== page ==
path = Path.Combine(savedirectory, @"Huda.hda");
Messenger.Default.Register<FilterUpdatedMessage>(this, FilterUpdated);
if (!File.Exists(path)) return;
using (FileStream fs = new FileStream(path, FileMode.Open, FileAccess.Read))
{
BinaryFormatter formatter = new BinaryFormatter();
savedImageList = (Dictionary<string, List<IImageTransform>>)formatter.Deserialize(fs);
}
}
private void FilterUpdated(FilterUpdatedMessage filter)
{
if (filter == null) throw new ArgumentNullException("filter");
AddFilter(filter.Key, filter.Filter);
}
}
}

While I could have created a custom format to wrap the Dictionary there, it would have been overkill for what I was trying to achieve. The reason for me using a Dictionary in this class is that it’s a great way to see if an item is already present – helping to satisfy our requirement to load the filters that we previously applied to the photo.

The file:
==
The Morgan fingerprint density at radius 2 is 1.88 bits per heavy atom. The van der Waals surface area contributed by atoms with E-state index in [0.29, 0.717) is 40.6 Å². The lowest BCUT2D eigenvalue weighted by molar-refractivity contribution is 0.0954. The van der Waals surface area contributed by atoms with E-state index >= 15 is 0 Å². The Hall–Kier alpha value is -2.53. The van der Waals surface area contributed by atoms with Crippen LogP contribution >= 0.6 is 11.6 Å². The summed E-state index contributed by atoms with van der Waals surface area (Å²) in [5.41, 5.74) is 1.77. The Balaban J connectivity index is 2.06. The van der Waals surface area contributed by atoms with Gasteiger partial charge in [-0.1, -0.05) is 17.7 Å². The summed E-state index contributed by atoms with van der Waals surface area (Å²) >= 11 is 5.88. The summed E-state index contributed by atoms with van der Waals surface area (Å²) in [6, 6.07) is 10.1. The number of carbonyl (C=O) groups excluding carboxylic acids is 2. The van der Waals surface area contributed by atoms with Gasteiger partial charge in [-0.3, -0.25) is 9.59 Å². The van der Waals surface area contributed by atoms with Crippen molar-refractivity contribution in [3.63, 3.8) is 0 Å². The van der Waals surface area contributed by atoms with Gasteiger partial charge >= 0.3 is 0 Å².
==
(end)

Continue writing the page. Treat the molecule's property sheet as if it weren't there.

This class subscribes to all the messages that Huda will raise with relation to filters, which means that we can easily save the state of the filters as and when they are updated. A key tenet of MVVM is that we shouldn’t be introducing knowledge of one ViewModel in another ViewModel, so we use messaging as an abstraction to pass information around. The big advantage of this is that we are able to hook into the same messages here in the model, so we don’t have to worry about which ViewModel is going to update the model. In MVVM, it’s okay to have the link between the ViewModel and the Model, but as we already have this messaging mechanism in place, it’s straightforward for us to just use it here.